The Atlantic article is fairly long and goes into much more depth. I recommend reading it if you are seriously considering an MD/MBA.

leadership in admissions

Accepted.com: Helping You Write Your Best

Related Resources:

• Business and Science Meet: Insights of an IMD Grad and Former Medical Doctor
Healthcare Management at Wharton and at Large
Medical School Admissions 101

2014 B-School Grads Flock to Jobs in Tech, Healthcare, and Manufacturing

A GMAC press release presents the results of the most recent global student exit survey (of 3049 grads from 111 schools who responded in February and March), revealing that those students seeking jobs in traditional fields like consulting, products/services, and finance/accounting were more likely to have a difficult time securing a position early in the hiring cycle that those looking for work in smaller, less traditional fields such as technology, manufacturing, and healthcare.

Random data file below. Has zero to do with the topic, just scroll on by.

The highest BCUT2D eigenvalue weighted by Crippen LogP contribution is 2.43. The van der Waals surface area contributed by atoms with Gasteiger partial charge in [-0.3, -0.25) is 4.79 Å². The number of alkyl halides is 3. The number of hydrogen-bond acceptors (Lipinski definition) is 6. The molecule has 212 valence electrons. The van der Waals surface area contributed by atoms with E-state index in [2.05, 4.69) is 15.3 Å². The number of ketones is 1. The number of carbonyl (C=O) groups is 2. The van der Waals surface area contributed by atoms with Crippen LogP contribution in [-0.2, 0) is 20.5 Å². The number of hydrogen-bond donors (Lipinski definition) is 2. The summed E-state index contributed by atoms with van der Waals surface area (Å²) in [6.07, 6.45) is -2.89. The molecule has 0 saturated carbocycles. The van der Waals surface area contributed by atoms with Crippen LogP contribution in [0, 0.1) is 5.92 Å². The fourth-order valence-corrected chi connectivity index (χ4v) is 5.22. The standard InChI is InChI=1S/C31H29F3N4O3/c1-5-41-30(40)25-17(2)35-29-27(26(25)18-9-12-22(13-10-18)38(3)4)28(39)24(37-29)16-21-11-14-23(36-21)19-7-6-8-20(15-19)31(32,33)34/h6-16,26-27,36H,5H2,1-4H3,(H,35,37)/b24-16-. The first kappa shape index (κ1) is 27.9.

Check out the GMAC press release.

Image from the GMAC press release

Here are some highlights from the report:

 • 57% of 2014 business school graduates (MBA and others) received at least one early job offer, down 3% from last year, but up 25% from 2010.

 • 62% of students were involved in the job search; 4% were planning on pursuing entrepreneurship or were already self-employed.

 • There was an 80% median salary increase (over their pre-degree salary) for those who received job offers, up 7% since last year.